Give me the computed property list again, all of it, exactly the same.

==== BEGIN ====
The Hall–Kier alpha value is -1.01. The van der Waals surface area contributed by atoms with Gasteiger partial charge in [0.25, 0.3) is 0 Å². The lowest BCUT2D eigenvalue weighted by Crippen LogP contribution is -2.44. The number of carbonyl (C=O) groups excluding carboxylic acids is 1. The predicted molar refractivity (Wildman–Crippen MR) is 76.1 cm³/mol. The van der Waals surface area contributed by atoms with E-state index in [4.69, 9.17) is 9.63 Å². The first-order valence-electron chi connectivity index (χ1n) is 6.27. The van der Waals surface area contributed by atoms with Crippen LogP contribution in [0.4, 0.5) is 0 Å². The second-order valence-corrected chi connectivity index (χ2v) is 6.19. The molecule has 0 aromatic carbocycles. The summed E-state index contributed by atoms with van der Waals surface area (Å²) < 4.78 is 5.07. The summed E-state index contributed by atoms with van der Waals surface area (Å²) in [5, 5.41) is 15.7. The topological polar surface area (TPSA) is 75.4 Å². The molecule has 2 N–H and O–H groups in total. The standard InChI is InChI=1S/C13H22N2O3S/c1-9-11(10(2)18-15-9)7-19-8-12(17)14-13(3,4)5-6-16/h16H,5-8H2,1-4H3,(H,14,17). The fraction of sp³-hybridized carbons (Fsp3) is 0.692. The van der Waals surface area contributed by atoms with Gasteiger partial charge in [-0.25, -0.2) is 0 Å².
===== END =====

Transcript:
The Hall–Kier alpha value is -1.01. The van der Waals surface area contributed by atoms with Gasteiger partial charge in [0.25, 0.3) is 0 Å². The lowest BCUT2D eigenvalue weighted by Crippen LogP contribution is -2.44. The number of carbonyl (C=O) groups excluding carboxylic acids is 1. The predicted molar refractivity (Wildman–Crippen MR) is 76.1 cm³/mol. The van der Waals surface area contributed by atoms with E-state index in [4.69, 9.17) is 9.63 Å². The first-order valence-electron chi connectivity index (χ1n) is 6.27. The van der Waals surface area contributed by atoms with Crippen LogP contribution in [0.4, 0.5) is 0 Å². The second-order valence-corrected chi connectivity index (χ2v) is 6.19. The molecule has 0 aromatic carbocycles. The summed E-state index contributed by atoms with van der Waals surface area (Å²) < 4.78 is 5.07. The summed E-state index contributed by atoms with van der Waals surface area (Å²) in [5, 5.41) is 15.7. The topological polar surface area (TPSA) is 75.4 Å². The molecule has 2 N–H and O–H groups in total. The standard InChI is InChI=1S/C13H22N2O3S/c1-9-11(10(2)18-15-9)7-19-8-12(17)14-13(3,4)5-6-16/h16H,5-8H2,1-4H3,(H,14,17). The fraction of sp³-hybridized carbons (Fsp3) is 0.692. The van der Waals surface area contributed by atoms with Gasteiger partial charge in [-0.25, -0.2) is 0 Å².